Vancouver Canucks left winger Taylor Pyatt celebrates his goal during third period NHL action against the Toronto Maple Leafs in Toronto on Saturday. (CP/Frank Gunn)
Their competition in the next three games is a combined 37 games over .500, just the kind of barometer the red-hot Canucks feel ready to face.
Winners of eight of their last nine games, the Canucks play at Montreal on Tuesday, Ottawa on Thursday and Buffalo next Saturday. Then comes the all-star break.
"I think it's going to end up being a very important part of our season," said Canucks captain Markus Naslund. "Divisional games might be a little more important, but going into the break you want to have a good feeling. We want to keep this thing going. We've been hot of late."
The 25-19-1 Canucks can't stop and catch their breath because the Northwest Division is way too competitive to afford them a break. They're one point behind first-place Calgary, two points ahead of Minnesota before the Wild played Sunday night, four ahead of Colorado and five up on last-place Edmonton.
"Our division is unbelievable so every win is huge," said Canucks forward Daniel Sedin.
A 6-1 rout of Toronto on Saturday night kicked off the trip in grand style, with hundreds of Canucks fans jumping out of their seats at the Air Canada Centre with every goal. It likely won't come so easy against the 25-15-5 Canadiens, 26-19-2 Senators (9-1-1 in their last 11 games) and the 31-11-3 Sabres.
"This is obviously a very tough trip but it's also great fun for us," said Canucks head coach Alain Vigneault. "To come out here and play against the Original Six Leafs and Habs, and then play in Ottawa and Buffalo, the top team, it's a real treat for us.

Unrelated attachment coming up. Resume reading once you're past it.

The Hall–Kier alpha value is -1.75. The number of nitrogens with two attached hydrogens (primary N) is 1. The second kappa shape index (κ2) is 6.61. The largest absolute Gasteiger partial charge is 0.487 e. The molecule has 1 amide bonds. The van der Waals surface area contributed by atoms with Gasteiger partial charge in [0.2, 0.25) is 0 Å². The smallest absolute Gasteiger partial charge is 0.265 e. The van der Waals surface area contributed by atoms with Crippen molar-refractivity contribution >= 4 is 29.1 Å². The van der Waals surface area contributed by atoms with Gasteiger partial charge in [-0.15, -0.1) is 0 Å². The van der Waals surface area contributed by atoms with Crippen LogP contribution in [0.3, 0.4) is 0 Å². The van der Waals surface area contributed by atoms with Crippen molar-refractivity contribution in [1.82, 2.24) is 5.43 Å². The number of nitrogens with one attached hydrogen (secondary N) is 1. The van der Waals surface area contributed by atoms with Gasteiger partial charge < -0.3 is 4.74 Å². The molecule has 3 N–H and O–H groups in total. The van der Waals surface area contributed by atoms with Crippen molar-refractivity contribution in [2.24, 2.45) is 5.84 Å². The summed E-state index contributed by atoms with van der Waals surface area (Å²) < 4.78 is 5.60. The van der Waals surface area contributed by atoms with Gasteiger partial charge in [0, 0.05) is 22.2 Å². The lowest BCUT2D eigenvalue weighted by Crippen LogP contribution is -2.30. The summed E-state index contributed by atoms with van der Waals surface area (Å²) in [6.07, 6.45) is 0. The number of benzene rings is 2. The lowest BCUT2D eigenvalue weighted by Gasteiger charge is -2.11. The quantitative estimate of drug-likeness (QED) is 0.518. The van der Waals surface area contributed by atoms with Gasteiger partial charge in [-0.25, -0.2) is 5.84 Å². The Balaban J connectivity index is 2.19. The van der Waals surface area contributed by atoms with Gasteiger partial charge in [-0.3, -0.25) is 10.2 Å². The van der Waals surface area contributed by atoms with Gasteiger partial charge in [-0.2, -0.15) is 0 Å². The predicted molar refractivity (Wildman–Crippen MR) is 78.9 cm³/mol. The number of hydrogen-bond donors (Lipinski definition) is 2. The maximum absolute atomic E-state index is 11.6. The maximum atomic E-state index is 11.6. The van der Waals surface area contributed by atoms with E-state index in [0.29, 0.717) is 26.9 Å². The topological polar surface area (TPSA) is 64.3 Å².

"It's unfortunate that our fans in Vancouver don't get to see the Leafs and the Habs this season but that's how the NHL schedule is right now."
For the 45-year-old Vigneault, the game Tuesday will have special meaning. It's his first trip back to the Bell Centre as the opposing NHL coach ever since the Habs gave him his walking papers in 2001, which ended his first NHL head coaching job.
"It should be a lot of fun," the Gatineau, Que., native said of Tuesday's game. "I won't say I've been waiting for this a long time but I've been thinking about it for a while. The opportunity go back there will be something special for me and my friends."
All-star goalie Roberto Luongo will also have his clan at the Bell Centre. The Montreal native loves playing in his hometown much like Martin Brodeur does with the Devils.
"It's not the first game I've ever played in Montreal," said the former Florida Panthers netminder, the first star of Saturday's game. "But it's always nice to play in front of a lot of family and friends who will be at the game."
Luongo will be the only player on his team headed to Dallas once the road trip is done next weekend after he was voted by the fans to start in goal for the Western Conference.
While the Sedin twins had a solid case for nomination - Henrik is 30th in NHL scoring with 45 points (4-40) while Daniel has 44 (17-27) - the league's hockey operations department looked them over.
"Not really," Henrik responded when asked if he felt snubbed. "It's a great bonus to be there, it would have been a great honour to be picked. But there's a thousand good hockey players out there. It's like picking Canada's Olympic team, you could pick whoever and it's going to be the right choice."
Instead, the twins will kick back and relax during the five-day break.
"We're going to stay in sunny Vancouver," Henrik said with a grin.